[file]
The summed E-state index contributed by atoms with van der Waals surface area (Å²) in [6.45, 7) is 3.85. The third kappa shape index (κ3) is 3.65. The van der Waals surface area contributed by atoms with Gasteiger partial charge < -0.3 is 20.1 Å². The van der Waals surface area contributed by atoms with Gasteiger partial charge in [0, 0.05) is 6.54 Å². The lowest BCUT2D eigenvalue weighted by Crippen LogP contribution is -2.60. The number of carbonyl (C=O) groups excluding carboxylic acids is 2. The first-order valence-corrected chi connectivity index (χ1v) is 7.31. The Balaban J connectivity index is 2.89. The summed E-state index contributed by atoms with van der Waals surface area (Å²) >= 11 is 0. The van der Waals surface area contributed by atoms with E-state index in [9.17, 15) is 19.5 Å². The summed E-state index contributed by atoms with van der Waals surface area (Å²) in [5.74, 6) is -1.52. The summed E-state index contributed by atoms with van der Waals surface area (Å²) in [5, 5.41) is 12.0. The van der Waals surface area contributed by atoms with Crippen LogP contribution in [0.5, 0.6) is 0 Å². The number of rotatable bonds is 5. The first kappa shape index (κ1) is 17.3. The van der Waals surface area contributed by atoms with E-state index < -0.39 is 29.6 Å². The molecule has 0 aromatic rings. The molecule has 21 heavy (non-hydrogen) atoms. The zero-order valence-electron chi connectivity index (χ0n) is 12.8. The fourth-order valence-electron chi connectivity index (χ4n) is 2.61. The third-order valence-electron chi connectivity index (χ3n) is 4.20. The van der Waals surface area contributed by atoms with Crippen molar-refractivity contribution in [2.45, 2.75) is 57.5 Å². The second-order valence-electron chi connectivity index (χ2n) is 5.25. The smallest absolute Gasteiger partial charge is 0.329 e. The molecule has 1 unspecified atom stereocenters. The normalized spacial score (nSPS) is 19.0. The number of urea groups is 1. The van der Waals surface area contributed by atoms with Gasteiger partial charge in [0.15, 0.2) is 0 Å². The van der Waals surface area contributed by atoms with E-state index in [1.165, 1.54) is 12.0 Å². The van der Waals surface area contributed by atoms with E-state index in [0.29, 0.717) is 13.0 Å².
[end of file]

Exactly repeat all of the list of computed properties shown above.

The summed E-state index contributed by atoms with van der Waals surface area (Å²) in [6.45, 7) is 3.85. The third kappa shape index (κ3) is 3.65. The van der Waals surface area contributed by atoms with Gasteiger partial charge < -0.3 is 20.1 Å². The van der Waals surface area contributed by atoms with Gasteiger partial charge in [0, 0.05) is 6.54 Å². The lowest BCUT2D eigenvalue weighted by Crippen LogP contribution is -2.60. The number of carbonyl (C=O) groups excluding carboxylic acids is 2. The first-order valence-corrected chi connectivity index (χ1v) is 7.31. The Balaban J connectivity index is 2.89. The summed E-state index contributed by atoms with van der Waals surface area (Å²) >= 11 is 0. The van der Waals surface area contributed by atoms with E-state index in [9.17, 15) is 19.5 Å². The summed E-state index contributed by atoms with van der Waals surface area (Å²) in [5.74, 6) is -1.52. The summed E-state index contributed by atoms with van der Waals surface area (Å²) in [5, 5.41) is 12.0. The van der Waals surface area contributed by atoms with Crippen LogP contribution in [0.5, 0.6) is 0 Å². The number of rotatable bonds is 5. The first kappa shape index (κ1) is 17.3. The van der Waals surface area contributed by atoms with E-state index < -0.39 is 29.6 Å². The molecule has 0 aromatic rings. The molecule has 21 heavy (non-hydrogen) atoms. The zero-order valence-electron chi connectivity index (χ0n) is 12.8. The fourth-order valence-electron chi connectivity index (χ4n) is 2.61. The third-order valence-electron chi connectivity index (χ3n) is 4.20. The van der Waals surface area contributed by atoms with Crippen molar-refractivity contribution in [2.45, 2.75) is 57.5 Å². The second-order valence-electron chi connectivity index (χ2n) is 5.25. The smallest absolute Gasteiger partial charge is 0.329 e. The molecule has 1 unspecified atom stereocenters. The normalized spacial score (nSPS) is 19.0. The number of urea groups is 1. The van der Waals surface area contributed by atoms with Gasteiger partial charge in [0.15, 0.2) is 0 Å². The van der Waals surface area contributed by atoms with E-state index in [1.165, 1.54) is 12.0 Å². The van der Waals surface area contributed by atoms with E-state index in [0.29, 0.717) is 13.0 Å².